US 8031168 B2
An optical switch, e.g., a display cell based on layer displacement or layer break up having at least two different states, in which one fluid, e.g. oil, in a first state adjoins at least a first support plate, and in the second state, another fluid at least partly adjoins the first support plate. Part of an otherwise homogeneous electrode is removed to realize oil motion control.
1. An optical switch for a picture element, the optical switch comprising:
a first transparent support plate;
a second support plate;
a first fluid;
a second fluid immiscible with the first fluid within a space between the first transparent support plate and the second support plate, the second fluid being electroconductive or polar;
a first electrode on at least one of the support plates, the first electrode only partly covering a total area of the picture element leaving a remaining part of the optical switch not covered by the first electrode; and
a second electrode covering at least a portion of the remaining part; and
a pulse generator configured to provide to the first electrode a first pulse having a first pulse width while the second electrode is grounded and, after removal of the first pulse, to provide to the second electrode a second pulse having a second pulse width, wherein the second pulse width is smaller than the first pulse width; and wherein the first electrode is substantially along an entire first edge and an entire second edge of the optical switch, and the second electrode is along a third edge of the optical switch.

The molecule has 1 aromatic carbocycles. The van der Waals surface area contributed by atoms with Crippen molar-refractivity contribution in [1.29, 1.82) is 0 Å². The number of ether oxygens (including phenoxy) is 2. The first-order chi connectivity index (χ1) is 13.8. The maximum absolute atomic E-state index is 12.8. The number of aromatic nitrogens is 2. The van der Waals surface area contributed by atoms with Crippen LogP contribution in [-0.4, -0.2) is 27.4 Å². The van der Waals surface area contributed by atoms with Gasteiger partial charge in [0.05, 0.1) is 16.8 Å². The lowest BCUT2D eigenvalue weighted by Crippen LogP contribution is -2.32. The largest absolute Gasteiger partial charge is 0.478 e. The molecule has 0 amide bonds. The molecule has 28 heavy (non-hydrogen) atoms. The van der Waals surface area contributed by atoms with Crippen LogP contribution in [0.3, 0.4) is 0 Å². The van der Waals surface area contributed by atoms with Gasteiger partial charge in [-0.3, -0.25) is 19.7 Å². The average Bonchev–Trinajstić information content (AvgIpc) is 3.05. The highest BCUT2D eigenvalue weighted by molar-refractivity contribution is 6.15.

2. The optical switch according to
3. The optical switch according to
4. The optical switch according to
5. The optical switch according to
6. The optical switch according to
7. The optical switch according to
8. A display device comprising picture elements, the picture element having the optical switch according to
9. The display device according to
10. The display device according to
11. A display comprising a plurality of picture elements, wherein each picture element includes:
two fluids which are immiscible with each other located between support plates;